Some companies are in businesses that absolutely need the insights (and authority about them) that come only from direct experience. If the Telecom Board a few years ago had included a shrewd ex-politician, it would not have careered on for as long as it did, not appreciating that all their schmoozing and Corporate Box stuff, and the oily thanks from politicians, was masking a political recognition that Telecom had become loathed, and no one would bat for it when it became a political target.
Former politicians who can keep a board from being blind-sided may be worth more than all the others at times. I'd venture that Michael Cullen and Jim Bolger and Bill Birch have done that over and over for the bodies they've served.


I agree with Mr Franks. It is not whether or not someone is an ex-politician, it is whether or not they bring something of real use to the particular Board/Company. The point of the article seems to be that if what they bring to the Board is simply the fact that they once were a politician, then that is hardly a qualifying trait. One cannot argue with that. Perhaps the problem in NZ, because of all the factors Mr Gaynor has identified, is that all too often the wrong type of people are attracted to Board's for the wrong reasons. People interested in perks and people who cannot or have not succeeded commercially in a relevant way in their own right outside of a Board environment. In a commercial environment two things moust matter more than anything else - firstly , that Board appointees are honest stewards of other people's capital and secondly, that the Board member has a track record of commercial success/talent in some sphere other than just simply being on other Boards or sitting on a comfy chair in Parliament.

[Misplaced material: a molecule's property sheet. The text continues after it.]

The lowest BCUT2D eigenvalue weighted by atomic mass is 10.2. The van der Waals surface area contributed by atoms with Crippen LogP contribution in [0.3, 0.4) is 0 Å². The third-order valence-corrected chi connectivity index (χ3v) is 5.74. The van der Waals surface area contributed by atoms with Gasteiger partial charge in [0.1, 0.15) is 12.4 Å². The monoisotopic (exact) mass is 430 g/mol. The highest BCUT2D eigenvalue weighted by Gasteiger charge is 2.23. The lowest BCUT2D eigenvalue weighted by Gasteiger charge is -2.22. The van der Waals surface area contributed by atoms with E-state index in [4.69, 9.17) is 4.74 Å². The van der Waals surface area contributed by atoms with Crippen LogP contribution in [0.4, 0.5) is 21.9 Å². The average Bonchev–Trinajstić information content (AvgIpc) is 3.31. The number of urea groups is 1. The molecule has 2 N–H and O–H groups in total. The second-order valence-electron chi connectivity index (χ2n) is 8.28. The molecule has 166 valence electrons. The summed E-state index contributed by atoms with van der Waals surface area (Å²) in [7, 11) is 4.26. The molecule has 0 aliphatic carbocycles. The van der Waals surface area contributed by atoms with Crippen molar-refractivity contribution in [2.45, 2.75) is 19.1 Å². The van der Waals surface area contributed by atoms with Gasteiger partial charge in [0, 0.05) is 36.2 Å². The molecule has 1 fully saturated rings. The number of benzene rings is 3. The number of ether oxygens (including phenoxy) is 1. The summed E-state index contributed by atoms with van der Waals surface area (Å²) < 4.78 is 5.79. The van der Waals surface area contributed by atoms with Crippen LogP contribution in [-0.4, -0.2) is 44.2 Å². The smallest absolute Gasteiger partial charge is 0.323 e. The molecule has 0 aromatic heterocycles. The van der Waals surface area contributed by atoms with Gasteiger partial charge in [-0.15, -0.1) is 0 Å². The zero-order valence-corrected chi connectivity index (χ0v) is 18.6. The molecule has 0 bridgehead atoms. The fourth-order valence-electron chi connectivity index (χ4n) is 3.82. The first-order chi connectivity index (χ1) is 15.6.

It is a moot point how avoiding being "blindsided" politically is of critical importance to a commercial organisation when there are so many other financial, legal and market opportunities to be blindsided.


The govt will subsidise Whanganui Collegiate to continue at a loss but won't support Mainzeal?


Nothing to do with political experience . It's the $100 haircut , tummy tuck, and Industrial glasses that got her the job


Well said Rod Vaughan. You have summed it in one. There are so many "flakey' directors and managers in business here and the public of NZ are getting sucked in at all levels (politically included).NZ really is a cowboy country .We are living in a fools paradise


If they had any decency they would refund directors' fees and be content with the side perks as remuneration for services not rendered.


Yes, Bankside Resident (or Jenny) please elaborate if you can.
Many of us would like to hear just what skills celebrity directors bring to the board table, if any.


Jennifer Shipley. For goodness sake these know-it-all politicians just can't help themselves. Power. Control. Self-interest. Sickening arrogance - and so it goes on - and on.